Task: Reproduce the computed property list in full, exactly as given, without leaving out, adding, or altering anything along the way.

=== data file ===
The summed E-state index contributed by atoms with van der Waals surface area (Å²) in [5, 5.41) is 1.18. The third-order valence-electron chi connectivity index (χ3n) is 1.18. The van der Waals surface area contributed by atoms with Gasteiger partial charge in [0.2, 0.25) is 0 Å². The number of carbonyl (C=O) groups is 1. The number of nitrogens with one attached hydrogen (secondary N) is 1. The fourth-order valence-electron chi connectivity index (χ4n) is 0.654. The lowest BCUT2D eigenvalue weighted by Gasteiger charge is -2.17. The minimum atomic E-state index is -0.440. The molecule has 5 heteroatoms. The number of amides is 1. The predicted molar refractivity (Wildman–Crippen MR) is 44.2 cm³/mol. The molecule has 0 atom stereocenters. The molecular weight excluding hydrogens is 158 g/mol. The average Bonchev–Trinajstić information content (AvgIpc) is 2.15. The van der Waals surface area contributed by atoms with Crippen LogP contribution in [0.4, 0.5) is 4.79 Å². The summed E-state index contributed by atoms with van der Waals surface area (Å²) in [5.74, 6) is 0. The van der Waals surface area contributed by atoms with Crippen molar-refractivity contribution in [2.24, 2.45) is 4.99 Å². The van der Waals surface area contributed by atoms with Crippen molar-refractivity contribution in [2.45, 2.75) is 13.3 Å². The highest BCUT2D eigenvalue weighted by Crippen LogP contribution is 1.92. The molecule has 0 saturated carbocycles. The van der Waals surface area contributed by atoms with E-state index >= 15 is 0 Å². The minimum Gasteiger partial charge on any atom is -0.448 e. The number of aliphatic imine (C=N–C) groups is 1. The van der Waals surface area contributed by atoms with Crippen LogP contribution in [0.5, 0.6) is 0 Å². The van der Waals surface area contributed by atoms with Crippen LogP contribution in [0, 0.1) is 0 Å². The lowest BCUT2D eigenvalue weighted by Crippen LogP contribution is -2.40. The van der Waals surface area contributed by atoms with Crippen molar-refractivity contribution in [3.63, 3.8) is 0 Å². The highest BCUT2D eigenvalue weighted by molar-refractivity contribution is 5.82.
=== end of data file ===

The summed E-state index contributed by atoms with van der Waals surface area (Å²) in [5, 5.41) is 1.18. The third-order valence-electron chi connectivity index (χ3n) is 1.18. The van der Waals surface area contributed by atoms with Gasteiger partial charge in [0.2, 0.25) is 0 Å². The number of carbonyl (C=O) groups is 1. The number of nitrogens with one attached hydrogen (secondary N) is 1. The fourth-order valence-electron chi connectivity index (χ4n) is 0.654. The lowest BCUT2D eigenvalue weighted by Gasteiger charge is -2.17. The minimum atomic E-state index is -0.440. The molecule has 5 heteroatoms. The number of amides is 1. The predicted molar refractivity (Wildman–Crippen MR) is 44.2 cm³/mol. The molecule has 0 atom stereocenters. The molecular weight excluding hydrogens is 158 g/mol. The average Bonchev–Trinajstić information content (AvgIpc) is 2.15. The van der Waals surface area contributed by atoms with Crippen LogP contribution in [0.4, 0.5) is 4.79 Å². The summed E-state index contributed by atoms with van der Waals surface area (Å²) in [5.74, 6) is 0. The van der Waals surface area contributed by atoms with Crippen molar-refractivity contribution in [2.24, 2.45) is 4.99 Å². The van der Waals surface area contributed by atoms with Crippen molar-refractivity contribution in [2.45, 2.75) is 13.3 Å². The highest BCUT2D eigenvalue weighted by Crippen LogP contribution is 1.92. The molecule has 0 saturated carbocycles. The van der Waals surface area contributed by atoms with E-state index >= 15 is 0 Å². The minimum Gasteiger partial charge on any atom is -0.448 e. The number of aliphatic imine (C=N–C) groups is 1. The van der Waals surface area contributed by atoms with Crippen LogP contribution in [0.5, 0.6) is 0 Å². The van der Waals surface area contributed by atoms with Crippen LogP contribution in [0, 0.1) is 0 Å². The lowest BCUT2D eigenvalue weighted by Crippen LogP contribution is -2.40. The van der Waals surface area contributed by atoms with Crippen molar-refractivity contribution in [3.63, 3.8) is 0 Å². The highest BCUT2D eigenvalue weighted by molar-refractivity contribution is 5.82.